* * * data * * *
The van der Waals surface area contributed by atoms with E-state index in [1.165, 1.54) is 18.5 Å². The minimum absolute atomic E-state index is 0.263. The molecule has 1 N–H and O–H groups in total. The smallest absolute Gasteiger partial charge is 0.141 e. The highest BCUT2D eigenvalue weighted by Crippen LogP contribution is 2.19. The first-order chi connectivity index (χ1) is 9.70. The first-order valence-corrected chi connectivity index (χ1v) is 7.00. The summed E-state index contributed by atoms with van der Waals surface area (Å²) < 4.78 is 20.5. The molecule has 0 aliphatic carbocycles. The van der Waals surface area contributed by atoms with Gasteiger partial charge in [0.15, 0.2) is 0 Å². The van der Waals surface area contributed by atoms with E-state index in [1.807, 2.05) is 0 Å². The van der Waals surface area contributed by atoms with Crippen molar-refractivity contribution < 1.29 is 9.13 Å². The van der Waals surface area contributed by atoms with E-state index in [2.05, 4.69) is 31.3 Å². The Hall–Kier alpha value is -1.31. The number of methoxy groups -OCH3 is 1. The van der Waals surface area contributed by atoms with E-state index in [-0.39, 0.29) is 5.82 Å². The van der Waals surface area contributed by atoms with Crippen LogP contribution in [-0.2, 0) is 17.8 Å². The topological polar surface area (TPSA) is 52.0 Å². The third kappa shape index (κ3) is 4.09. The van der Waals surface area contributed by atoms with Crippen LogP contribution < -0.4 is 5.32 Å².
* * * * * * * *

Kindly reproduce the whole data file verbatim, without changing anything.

The van der Waals surface area contributed by atoms with E-state index in [1.165, 1.54) is 18.5 Å². The minimum absolute atomic E-state index is 0.263. The molecule has 1 N–H and O–H groups in total. The smallest absolute Gasteiger partial charge is 0.141 e. The highest BCUT2D eigenvalue weighted by Crippen LogP contribution is 2.19. The first-order chi connectivity index (χ1) is 9.70. The first-order valence-corrected chi connectivity index (χ1v) is 7.00. The summed E-state index contributed by atoms with van der Waals surface area (Å²) < 4.78 is 20.5. The molecule has 0 aliphatic carbocycles. The van der Waals surface area contributed by atoms with Gasteiger partial charge in [0.15, 0.2) is 0 Å². The van der Waals surface area contributed by atoms with E-state index in [1.807, 2.05) is 0 Å². The van der Waals surface area contributed by atoms with Crippen molar-refractivity contribution < 1.29 is 9.13 Å². The van der Waals surface area contributed by atoms with E-state index in [2.05, 4.69) is 31.3 Å². The Hall–Kier alpha value is -1.31. The number of methoxy groups -OCH3 is 1. The van der Waals surface area contributed by atoms with E-state index in [-0.39, 0.29) is 5.82 Å². The van der Waals surface area contributed by atoms with Crippen LogP contribution in [-0.2, 0) is 17.8 Å². The topological polar surface area (TPSA) is 52.0 Å². The third kappa shape index (κ3) is 4.09. The van der Waals surface area contributed by atoms with Crippen LogP contribution < -0.4 is 5.32 Å².